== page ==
Renewable molecules aside from sustainable electrons

    Green Liaisions – Hernieuwbare moleculen naast duurzame elektronen

    Contouren van een routekaart Hernieuwbare Gassen 2050

    2018
    De Gemeynt

    De Gemeynt, a collaborative of idependent advisors, thought leaders and entrepreneurs explored in a report the role of renewable molecules next to sustainable electron. The report is written for KVGN, Groen Gas Nederland, TKI Nieuw Gas, GasTerra and Gasunie, all Netherlands organisations.

    The report explores various transition paths, particularly in the industry, to find out the amount of climate neutral molecules that would be necessary towards 2050 if the energy and raw materials supply must be virtually emission-free. The study also explores how these molecules can be produced in a climate neutral manner to meet demand. Although technological improvements and material re-use through the circular economy might reduce the demand for molecules, products will always require molecules that cannot be simply replaced with electrons. That is why, the report focuses mainly on the options for the industry.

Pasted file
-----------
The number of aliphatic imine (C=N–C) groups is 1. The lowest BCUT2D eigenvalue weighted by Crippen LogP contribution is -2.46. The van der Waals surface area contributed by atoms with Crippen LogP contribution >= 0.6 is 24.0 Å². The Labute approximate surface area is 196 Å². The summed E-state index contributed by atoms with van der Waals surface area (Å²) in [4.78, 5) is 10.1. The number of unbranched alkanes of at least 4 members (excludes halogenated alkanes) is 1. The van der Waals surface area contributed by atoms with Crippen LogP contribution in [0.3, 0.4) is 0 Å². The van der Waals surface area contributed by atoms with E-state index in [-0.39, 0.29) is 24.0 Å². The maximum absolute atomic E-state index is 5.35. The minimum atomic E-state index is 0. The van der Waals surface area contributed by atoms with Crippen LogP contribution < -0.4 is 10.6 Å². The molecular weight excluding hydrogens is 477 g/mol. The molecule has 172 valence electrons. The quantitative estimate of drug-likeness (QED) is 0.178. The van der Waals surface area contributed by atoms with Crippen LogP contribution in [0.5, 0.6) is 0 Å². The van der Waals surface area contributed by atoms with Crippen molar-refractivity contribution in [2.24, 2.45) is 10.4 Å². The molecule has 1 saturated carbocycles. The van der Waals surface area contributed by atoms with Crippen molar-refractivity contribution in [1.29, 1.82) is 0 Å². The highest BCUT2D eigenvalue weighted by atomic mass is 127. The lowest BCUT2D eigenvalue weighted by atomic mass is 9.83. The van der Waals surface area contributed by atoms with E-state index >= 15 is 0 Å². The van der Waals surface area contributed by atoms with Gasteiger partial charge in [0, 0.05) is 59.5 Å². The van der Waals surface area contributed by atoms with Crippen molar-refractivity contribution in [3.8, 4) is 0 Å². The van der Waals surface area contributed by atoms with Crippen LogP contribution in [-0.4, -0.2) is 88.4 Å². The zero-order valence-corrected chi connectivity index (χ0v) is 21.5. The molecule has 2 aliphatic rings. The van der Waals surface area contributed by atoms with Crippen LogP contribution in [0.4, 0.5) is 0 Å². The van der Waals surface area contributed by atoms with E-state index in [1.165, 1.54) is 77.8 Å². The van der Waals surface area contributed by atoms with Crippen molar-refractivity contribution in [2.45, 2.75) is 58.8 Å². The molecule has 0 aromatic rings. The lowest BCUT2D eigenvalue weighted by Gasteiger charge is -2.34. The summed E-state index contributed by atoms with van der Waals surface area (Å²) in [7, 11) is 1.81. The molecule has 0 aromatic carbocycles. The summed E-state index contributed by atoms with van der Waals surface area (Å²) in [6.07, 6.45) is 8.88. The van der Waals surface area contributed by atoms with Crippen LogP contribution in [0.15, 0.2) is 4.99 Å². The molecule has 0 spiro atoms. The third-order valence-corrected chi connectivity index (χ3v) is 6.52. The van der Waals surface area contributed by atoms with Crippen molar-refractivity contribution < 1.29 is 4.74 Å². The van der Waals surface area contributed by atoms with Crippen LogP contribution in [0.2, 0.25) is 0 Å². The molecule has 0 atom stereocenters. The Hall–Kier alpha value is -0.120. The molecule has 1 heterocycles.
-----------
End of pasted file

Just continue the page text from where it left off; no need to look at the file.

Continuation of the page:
The report finds that not all energy functions can be easily electrified, due to the high temperatures required for the process.  It also finds that the amount of available feedstock can be a limiting factor due to its relative scarcity and its prioritization for energetic applications. Therefore, the report concludes that “a substantial part of the climate neutral gases, in particular carbonaceous, will have to be “reserved” for industry, because there are no alternatives to molecules for the production of materials and products. The surplus of climate-neutral gases can be used in the other transition paths such as mobility, power and the built environment”. In general, the report highlights the following rules of thumb:

    • Make hydrocarbons for applications where carbon is indispensable. Do this from (as sustainable as possible) biomass
    • When possible, make molecules from renewable electricity (electrolysis and subsequent steps) for processes that do not require carbon
    • As long as insufficient sustainable electricity is available in one transition phase, make hydrogen by ‘decarbonising’ fossil fuels and storing CO2.

    The report concludes that “to guarantee the green production of molecules, a focused and dedicated development program would be needed to ensure that sufficient carbon neutral gases are made available to industry”.

    The report can be downloaded here.

    More information on De Gemeynt, click here.

    • Date 01/05/2020
    • Tags 0. Recently added, 2018, Availability, Biofuels, Biogas, Circular economy, Fuels, hydrogen, Market perspective, Netherlands, Scenario-analysis